BRAIN HAEMORRHAGE
deep within the brain. This leads to a
condition called
kernicterus.
Brain dam-
age that occurs before, during, or after
birth may result in
cerebral palsy.
OUTCOME
Diffuse damage to the brain may result
in
learning difficulties
and severe physical
disability. Localized brain damage may
cause specific deficits in brain function,
such as disturbances of movement or
speech (see
speech disorders).
Nerve cells
and tracts in the brain and spinal cord
cannot repair themselves once they have
been damaged, but some return of func-
tion may be possible with training, as
patients learn to use other parts of the
brain. (See also
Structure of the brain
box.)
brain death
abscess is an infection following a pene-
trating
brain
injury.
Multiple
brain
abscesses may
occur as a result of
blood-borne infection, most commonly
in patients with a heart-valve infection
(see
endocarditis).
Symptoms of a brain abscess include
headache, drowsiness, vomiting, visual
disturbances, fever, and seizures. There
may also be other symptoms, such as
speech disturbances, that are due to
local pressure. Treatment is with
anti-
biotic drugs
and surgery. A
craniotomy
may be needed to open and drain the
abscess. Untreated, brain abscesses can
cause permanent damage and can be
fatal. Despite treatment, scarring can
cause
epilepsy
in some cases.
brain contusion
Bruising of the brain accompanied by
loss of consciousness, which occurs as
the result of an injury. (See also
brain
damage; concussion.)
brain damage
Degeneration or death of nerve cells
and tracts within the brain that may be
localized to a particular area of the
brain or may be diffuse.
DIFFUSE DAMAGE
One of the most common causes of
diffuse
brain
damage
is
prolonged
cerebral
hypoxia
(an insufficient supply
of oxygen to the brain), which may
occur in a baby during a difficult birth.
Other causes of diffuse damage to the
brain tissue include
cardiac arrest
(cessa-
tion of the heartbeat),
respiratory arrest
(cessation of breathing), drowning, cer-
tain types
of poisoning,
and
status
epilepticus
(prolonged seizures). Diffuse
damage may also occur gradually as a
result of exposure to environmental
pollutants, such as lead or mercury
compounds (see
Minamata disease),
or
if nerve-cell poisons build up in the
brain, as occurs in untreated
phenylketo-
nuria.
Other possible causes of diffuse
brain damage include brain infections
such as
encephalitis
.
LOCALIZED DAMAGE
Localized brain damage may occur as
the result of a
head injury, stroke
(dam-
age to part of the brain caused by an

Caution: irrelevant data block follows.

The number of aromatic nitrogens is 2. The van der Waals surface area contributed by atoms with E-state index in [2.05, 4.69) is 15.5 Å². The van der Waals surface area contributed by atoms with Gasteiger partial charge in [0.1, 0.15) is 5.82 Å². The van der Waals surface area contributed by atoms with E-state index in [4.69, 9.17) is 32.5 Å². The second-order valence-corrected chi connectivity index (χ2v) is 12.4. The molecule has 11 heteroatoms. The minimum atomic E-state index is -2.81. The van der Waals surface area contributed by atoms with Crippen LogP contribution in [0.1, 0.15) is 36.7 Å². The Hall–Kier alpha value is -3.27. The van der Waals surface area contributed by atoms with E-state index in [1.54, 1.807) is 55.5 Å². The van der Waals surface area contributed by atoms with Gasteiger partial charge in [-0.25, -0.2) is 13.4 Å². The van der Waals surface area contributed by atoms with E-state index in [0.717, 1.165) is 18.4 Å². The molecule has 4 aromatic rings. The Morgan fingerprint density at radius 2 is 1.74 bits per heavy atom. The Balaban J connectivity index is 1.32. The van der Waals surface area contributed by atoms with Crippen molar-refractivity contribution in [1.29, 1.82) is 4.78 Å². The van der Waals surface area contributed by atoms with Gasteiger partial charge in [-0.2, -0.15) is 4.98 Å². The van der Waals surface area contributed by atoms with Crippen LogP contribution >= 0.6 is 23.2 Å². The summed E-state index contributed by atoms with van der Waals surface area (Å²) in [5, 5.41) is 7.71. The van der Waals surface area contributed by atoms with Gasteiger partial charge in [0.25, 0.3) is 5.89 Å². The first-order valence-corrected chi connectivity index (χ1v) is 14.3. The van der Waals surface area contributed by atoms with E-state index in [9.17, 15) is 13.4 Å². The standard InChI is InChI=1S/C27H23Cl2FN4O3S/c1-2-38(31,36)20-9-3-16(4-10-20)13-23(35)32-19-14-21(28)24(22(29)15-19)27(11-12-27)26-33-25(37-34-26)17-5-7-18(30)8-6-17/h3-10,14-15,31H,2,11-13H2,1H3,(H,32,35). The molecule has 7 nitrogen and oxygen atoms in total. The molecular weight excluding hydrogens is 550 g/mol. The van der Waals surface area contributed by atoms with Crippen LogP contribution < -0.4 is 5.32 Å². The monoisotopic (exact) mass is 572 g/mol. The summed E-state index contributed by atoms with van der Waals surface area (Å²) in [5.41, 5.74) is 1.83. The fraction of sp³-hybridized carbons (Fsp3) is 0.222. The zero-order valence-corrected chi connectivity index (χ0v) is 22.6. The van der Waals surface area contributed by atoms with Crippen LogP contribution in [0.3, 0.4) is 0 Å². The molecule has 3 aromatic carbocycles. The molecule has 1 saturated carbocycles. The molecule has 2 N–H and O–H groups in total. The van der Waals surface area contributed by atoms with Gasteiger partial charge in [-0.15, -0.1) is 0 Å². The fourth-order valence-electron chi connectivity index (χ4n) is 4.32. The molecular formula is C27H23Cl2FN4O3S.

interruption to its blood supply),
brain
tumour,
or
brain abscess.
At birth, a
raised blood
level of bilirubin
(see
haemolytic disease of the newborn)
can
cause local damage to the
basal ganglia
The irreversible cessation of all func-
tions of the brain, including those of
the brainstem. (See also
death.)
Bleeding within or around the brain
caused either by injury or by the spon-
taneous rupture of a blood vessel. There
brain failure
See
brain syndrome, organic.
brain haemorrhage
DISORDERS OF THE BRAIN
Defects and disorders of the brain have
numerous causes, including infection,
injury,
brain tumour,
or a lack of blood
or oxygen (see
hypoxia).
Brain cells
destroyed by injury or disease cannot
be replaced, so any resulting loss in
function can be difficult to reverse.
Because the brain is encased within
the skull, any space-occupying tumour,
brain abscess,
or
haematoma
(large blood
clot) creates raised pressure, which can
impair the function of the whole brain.
Brain disorders that are localized
in a small region may affect a specific
function, such as speech (see
aphasia
).
However, more often, damage is more
diffuse and the symptoms can be varied
and numerous.
The brain may also be damaged by a
blow to the head (see
head injury
).
Congenitaldefects
Some brain disorders are congenital
(present from birth) due to genetic or
chromosomal disorders, as in
Down's
syndrome.
Structural defects during fetal
development include
hydrocephalus
(water on the brain) and
anencephaly
(congenital absence of the brain).
Impaired blood and oxygen supply
Brain cells can survive only a few minutes
without oxygen. A reduced supply may
occur at birth, causing
cerebral palsy.
Later
in life, choking or arrest of breathing and
heartbeat can cause hypoxia (oxygen lack).
From middle age onwards,
cerebro-
vascular disease,
which impairs the blood
supply to one or more regions of the
brain, is the most important cause of brain
disorders. If an artery within the brain
becomes blocked or ruptures, leading to
haemorrhage, the result is a
stroke
.
Infection
Encephalitis
(infection within the brain)
may be due to a virus.
Meningitis
(infection
of the membranes surrounding the brain)
is generally due to bacterial infection.
Creutzfeldt-Jakob disease
is a rare, fatal
brain disease associated with an infective
agent called a prion, which, in some cases,
has been linked with
bovine spongiform
encephalopathy
(BSE), a disease in cattle.
Degenerative disorders
Multiple sclerosis
is a progressive disease
of the brain and spinal cord. Degenera-
tive brain diseases include
Alzheimer's
disease
and
Parkinson's disease.
Other disorders
Emotional or behavioural disorders are
often called psychiatric illnesses, but the
distinction between these and
neurological disorders is unclear. In
many illnesses, such as
depression
and
schizophrenia,
there may be an under-
lying disturbance of brain chemistry.
INVESTIGATION
Procedures used to investigate brain
disorders and function include tests
o f reflexes and of mental and physical
abilities. Electrical activity may be
measured with an
EEG.
Physical
abnormalities can be found using
brain imaging
techniques such as
angiography, CTscanning,
or
MRI.
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